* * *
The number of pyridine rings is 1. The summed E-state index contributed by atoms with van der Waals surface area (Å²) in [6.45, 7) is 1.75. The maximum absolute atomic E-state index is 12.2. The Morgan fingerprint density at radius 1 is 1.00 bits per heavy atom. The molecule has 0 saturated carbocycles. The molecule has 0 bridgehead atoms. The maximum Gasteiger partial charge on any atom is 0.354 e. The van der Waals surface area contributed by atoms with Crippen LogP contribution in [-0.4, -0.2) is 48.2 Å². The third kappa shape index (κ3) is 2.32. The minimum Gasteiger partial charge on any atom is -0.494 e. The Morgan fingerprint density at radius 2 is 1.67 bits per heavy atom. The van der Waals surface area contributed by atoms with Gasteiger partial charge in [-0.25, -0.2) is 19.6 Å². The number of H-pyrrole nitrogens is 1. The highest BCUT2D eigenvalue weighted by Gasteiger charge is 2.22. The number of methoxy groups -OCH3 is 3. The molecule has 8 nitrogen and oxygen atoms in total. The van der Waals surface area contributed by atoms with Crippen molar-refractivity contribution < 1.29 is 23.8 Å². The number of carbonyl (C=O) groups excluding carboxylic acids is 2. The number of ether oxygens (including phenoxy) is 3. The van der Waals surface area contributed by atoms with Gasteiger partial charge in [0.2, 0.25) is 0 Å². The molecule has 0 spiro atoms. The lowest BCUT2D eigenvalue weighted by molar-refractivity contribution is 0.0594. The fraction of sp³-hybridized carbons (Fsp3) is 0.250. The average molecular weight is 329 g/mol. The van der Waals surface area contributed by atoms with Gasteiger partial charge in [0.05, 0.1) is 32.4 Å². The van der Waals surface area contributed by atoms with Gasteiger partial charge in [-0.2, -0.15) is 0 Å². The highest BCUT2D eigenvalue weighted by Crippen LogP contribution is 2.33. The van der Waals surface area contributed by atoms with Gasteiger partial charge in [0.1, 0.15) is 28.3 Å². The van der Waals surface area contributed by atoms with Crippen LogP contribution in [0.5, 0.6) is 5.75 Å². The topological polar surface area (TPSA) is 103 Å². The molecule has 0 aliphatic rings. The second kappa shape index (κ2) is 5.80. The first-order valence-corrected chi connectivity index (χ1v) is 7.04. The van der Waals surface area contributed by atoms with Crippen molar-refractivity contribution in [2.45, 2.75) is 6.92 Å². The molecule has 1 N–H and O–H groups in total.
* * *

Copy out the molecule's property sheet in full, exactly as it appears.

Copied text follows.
The number of pyridine rings is 1. The summed E-state index contributed by atoms with van der Waals surface area (Å²) in [6.45, 7) is 1.75. The maximum absolute atomic E-state index is 12.2. The Morgan fingerprint density at radius 1 is 1.00 bits per heavy atom. The molecule has 0 saturated carbocycles. The molecule has 0 bridgehead atoms. The maximum Gasteiger partial charge on any atom is 0.354 e. The van der Waals surface area contributed by atoms with Crippen LogP contribution in [-0.4, -0.2) is 48.2 Å². The third kappa shape index (κ3) is 2.32. The minimum Gasteiger partial charge on any atom is -0.494 e. The Morgan fingerprint density at radius 2 is 1.67 bits per heavy atom. The van der Waals surface area contributed by atoms with Gasteiger partial charge in [-0.25, -0.2) is 19.6 Å². The number of H-pyrrole nitrogens is 1. The highest BCUT2D eigenvalue weighted by Gasteiger charge is 2.22. The number of methoxy groups -OCH3 is 3. The molecule has 8 nitrogen and oxygen atoms in total. The van der Waals surface area contributed by atoms with Crippen molar-refractivity contribution < 1.29 is 23.8 Å². The number of carbonyl (C=O) groups excluding carboxylic acids is 2. The number of ether oxygens (including phenoxy) is 3. The van der Waals surface area contributed by atoms with Gasteiger partial charge in [0.2, 0.25) is 0 Å². The molecule has 0 spiro atoms. The lowest BCUT2D eigenvalue weighted by molar-refractivity contribution is 0.0594. The fraction of sp³-hybridized carbons (Fsp3) is 0.250. The average molecular weight is 329 g/mol. The van der Waals surface area contributed by atoms with Gasteiger partial charge in [0.05, 0.1) is 32.4 Å². The van der Waals surface area contributed by atoms with Gasteiger partial charge in [-0.2, -0.15) is 0 Å². The highest BCUT2D eigenvalue weighted by Crippen LogP contribution is 2.33. The van der Waals surface area contributed by atoms with Gasteiger partial charge in [0.1, 0.15) is 28.3 Å². The van der Waals surface area contributed by atoms with Crippen LogP contribution in [0.5, 0.6) is 5.75 Å². The topological polar surface area (TPSA) is 103 Å². The molecule has 0 aliphatic rings. The second kappa shape index (κ2) is 5.80. The first-order valence-corrected chi connectivity index (χ1v) is 7.04. The van der Waals surface area contributed by atoms with Crippen molar-refractivity contribution in [2.45, 2.75) is 6.92 Å². The molecule has 1 N–H and O–H groups in total.